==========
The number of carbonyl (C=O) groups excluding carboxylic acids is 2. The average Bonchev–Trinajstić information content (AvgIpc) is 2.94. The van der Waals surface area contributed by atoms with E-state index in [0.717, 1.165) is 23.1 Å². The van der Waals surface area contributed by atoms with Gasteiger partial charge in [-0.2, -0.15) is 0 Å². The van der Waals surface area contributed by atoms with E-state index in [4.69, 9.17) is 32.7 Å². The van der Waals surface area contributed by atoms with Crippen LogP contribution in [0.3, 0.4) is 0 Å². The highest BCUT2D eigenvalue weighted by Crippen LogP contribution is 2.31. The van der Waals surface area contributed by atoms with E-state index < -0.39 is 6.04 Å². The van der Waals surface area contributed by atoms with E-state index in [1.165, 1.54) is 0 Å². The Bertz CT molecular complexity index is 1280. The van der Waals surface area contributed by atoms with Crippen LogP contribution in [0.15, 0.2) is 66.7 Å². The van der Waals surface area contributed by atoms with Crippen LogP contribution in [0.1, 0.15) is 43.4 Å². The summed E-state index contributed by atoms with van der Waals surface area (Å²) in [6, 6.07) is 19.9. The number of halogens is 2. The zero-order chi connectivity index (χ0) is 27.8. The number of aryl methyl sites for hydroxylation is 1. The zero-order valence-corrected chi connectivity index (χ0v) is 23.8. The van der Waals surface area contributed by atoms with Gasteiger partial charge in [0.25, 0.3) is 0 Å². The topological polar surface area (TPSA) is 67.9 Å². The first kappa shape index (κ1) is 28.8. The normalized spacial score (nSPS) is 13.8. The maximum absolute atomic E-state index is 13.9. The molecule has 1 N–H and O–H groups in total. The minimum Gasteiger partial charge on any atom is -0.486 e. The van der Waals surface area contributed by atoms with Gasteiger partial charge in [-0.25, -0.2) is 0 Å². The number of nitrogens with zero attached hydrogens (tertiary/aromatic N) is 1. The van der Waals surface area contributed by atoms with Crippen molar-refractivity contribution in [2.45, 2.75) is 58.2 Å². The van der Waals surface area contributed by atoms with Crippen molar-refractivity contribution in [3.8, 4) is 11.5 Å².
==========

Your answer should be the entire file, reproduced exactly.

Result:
The number of carbonyl (C=O) groups excluding carboxylic acids is 2. The average Bonchev–Trinajstić information content (AvgIpc) is 2.94. The van der Waals surface area contributed by atoms with E-state index in [0.717, 1.165) is 23.1 Å². The van der Waals surface area contributed by atoms with Gasteiger partial charge in [-0.2, -0.15) is 0 Å². The van der Waals surface area contributed by atoms with E-state index in [4.69, 9.17) is 32.7 Å². The van der Waals surface area contributed by atoms with Crippen LogP contribution in [0.3, 0.4) is 0 Å². The highest BCUT2D eigenvalue weighted by Crippen LogP contribution is 2.31. The van der Waals surface area contributed by atoms with E-state index < -0.39 is 6.04 Å². The van der Waals surface area contributed by atoms with E-state index in [1.165, 1.54) is 0 Å². The Bertz CT molecular complexity index is 1280. The van der Waals surface area contributed by atoms with Crippen LogP contribution in [0.15, 0.2) is 66.7 Å². The van der Waals surface area contributed by atoms with Crippen LogP contribution in [0.1, 0.15) is 43.4 Å². The summed E-state index contributed by atoms with van der Waals surface area (Å²) in [6, 6.07) is 19.9. The number of halogens is 2. The zero-order chi connectivity index (χ0) is 27.8. The number of aryl methyl sites for hydroxylation is 1. The zero-order valence-corrected chi connectivity index (χ0v) is 23.8. The van der Waals surface area contributed by atoms with Gasteiger partial charge in [0.25, 0.3) is 0 Å². The topological polar surface area (TPSA) is 67.9 Å². The first kappa shape index (κ1) is 28.8. The normalized spacial score (nSPS) is 13.8. The maximum absolute atomic E-state index is 13.9. The molecule has 1 N–H and O–H groups in total. The minimum Gasteiger partial charge on any atom is -0.486 e. The van der Waals surface area contributed by atoms with Gasteiger partial charge in [-0.25, -0.2) is 0 Å². The number of nitrogens with zero attached hydrogens (tertiary/aromatic N) is 1. The van der Waals surface area contributed by atoms with Crippen molar-refractivity contribution in [2.45, 2.75) is 58.2 Å². The van der Waals surface area contributed by atoms with Crippen molar-refractivity contribution in [3.8, 4) is 11.5 Å².